I wrote “My Kids Have Too Much Stuff” last month as a conversation-starter, and was it ever. The response was a resounding, collective AMEN. Clearly, I’m not the only one buried in junky toy clutter that the kids don’t even appreciate. You, readers, asked the same question with which I’ve been wrestling. What do we do about it? Here are a few solutions. Join me.

1. Stop buying it. Of course, right? We know this, and the issue in my previous article was mostly the little stuff that other people bestow on our kids. But in the hurry of filling Christmas stockings, or the excitement of vacation gift shops, sometimes it’s the parents who allow the plastic trinkets in. Say no. If you choose to do Christmas stockings (and we do), try some of these terrific no-junk stocking stuffer ideas. Personalized notepads, fancy pens, simple jewelry and book lights (for dim winter evenings in the car or in bed) have all been big hits in our house.

2. Lead by example. Why are plastic goody bags so prevalent at birthday parties? Because children are accustomed to getting them, and parent hosts feel obligated. It’s just the thing to do. But rare is the parent who truly likes giving them out or taking them home, and rare is the child who enjoys the bag for more than five minutes. Simply don’t give one out at all. I promise you won’t become an outcast, and you just might become an inspiration. Or, if you like, try a simpler take-home: a craft made at the party, a jump rope, Mad Libs, a book, bubbles, or a baked good in a ribbon-tied baggie.

3. Say “just one.” One of the issues I noted in my previous article is what I’ll call the Sticker Problem: “One gets stuck proudly on a shirt. A strip of eight winds up in a discarded heap on the floor of my car.” Your child may think you monstrously unfair if you always say no to every single freebie offered. (Unless you can master the whole miming-no-to-the-other-adult-over-child’s-head skill. My children, 9 years and counting, still don’t know our grocery store bakery will give them a free cookie every visit. Shhh.) But even if you don’t want to always say no, do set limits. Allow the child to choose one sticker, one prize, one bookmark, and say no thank you to the giver for more than that. It’s amazing how often a child is offered a handful when one is enough.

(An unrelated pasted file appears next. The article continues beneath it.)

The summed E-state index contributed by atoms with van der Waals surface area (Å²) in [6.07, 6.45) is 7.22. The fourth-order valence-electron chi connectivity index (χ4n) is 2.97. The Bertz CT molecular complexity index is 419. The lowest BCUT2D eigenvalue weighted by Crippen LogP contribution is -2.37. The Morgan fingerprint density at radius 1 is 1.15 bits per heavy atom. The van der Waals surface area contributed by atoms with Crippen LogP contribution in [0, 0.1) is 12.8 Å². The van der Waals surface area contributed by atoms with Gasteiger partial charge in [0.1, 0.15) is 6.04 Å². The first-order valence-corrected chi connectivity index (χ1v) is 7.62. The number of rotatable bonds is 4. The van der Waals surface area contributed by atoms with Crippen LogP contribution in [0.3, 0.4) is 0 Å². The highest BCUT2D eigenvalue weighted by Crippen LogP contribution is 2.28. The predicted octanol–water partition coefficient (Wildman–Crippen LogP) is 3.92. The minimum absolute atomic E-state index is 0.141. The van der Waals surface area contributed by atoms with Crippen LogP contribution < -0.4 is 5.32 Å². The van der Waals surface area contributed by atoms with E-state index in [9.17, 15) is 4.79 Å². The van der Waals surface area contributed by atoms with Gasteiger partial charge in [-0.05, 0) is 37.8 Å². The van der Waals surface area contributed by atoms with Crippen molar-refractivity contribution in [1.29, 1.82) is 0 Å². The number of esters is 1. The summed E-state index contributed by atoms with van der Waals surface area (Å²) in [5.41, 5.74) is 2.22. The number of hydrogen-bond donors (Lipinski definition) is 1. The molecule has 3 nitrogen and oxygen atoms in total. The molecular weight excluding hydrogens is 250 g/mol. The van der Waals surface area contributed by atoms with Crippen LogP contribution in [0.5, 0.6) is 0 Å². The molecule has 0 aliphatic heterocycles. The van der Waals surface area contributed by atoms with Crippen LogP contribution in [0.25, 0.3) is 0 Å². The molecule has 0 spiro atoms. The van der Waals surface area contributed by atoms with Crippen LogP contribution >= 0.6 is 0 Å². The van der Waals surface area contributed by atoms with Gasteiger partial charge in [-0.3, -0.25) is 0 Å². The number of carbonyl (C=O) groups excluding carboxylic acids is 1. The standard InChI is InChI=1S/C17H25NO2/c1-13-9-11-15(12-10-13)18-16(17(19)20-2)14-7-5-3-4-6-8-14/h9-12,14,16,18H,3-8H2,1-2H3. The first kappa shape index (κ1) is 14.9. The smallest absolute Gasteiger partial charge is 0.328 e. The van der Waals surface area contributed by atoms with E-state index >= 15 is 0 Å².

4. Be gracious. If you’re saying no or “just one,” remember that the dentist, the librarian, and the neighbor are all just trying to be kind, and temper your response accordingly. Teach your child by example that sometimes accepting an item with grace and gratitude, even one that is junk or not your taste, can be an act of kindness and politeness. I won’t say no to anything gifted to my children by our 89-year-old church friend, because it gives her great joy to shop for and bestow these little items. (It doesn’t mean the items have to stay in our house, but we’ll get to that.)

5. Talk to relatives. Sure, be gracious, but know that the grandparents don’t want to give your children things that you are going to try to get out of the house as soon as possible. You just have to be frank, and this conversation may wisely extend beyond “disposable toys” to the question of regular gift-giving occasions. Talk about the values you are trying to foster with fewer toys. Talk about your space limitations. Talk about the gift of experiences and other non-toy gifts, like these.  Keep in mind –and share during these conversations — what you most remember about your own grandparents. Was it toys they gave you, or was it something like playing board games or cooking with them?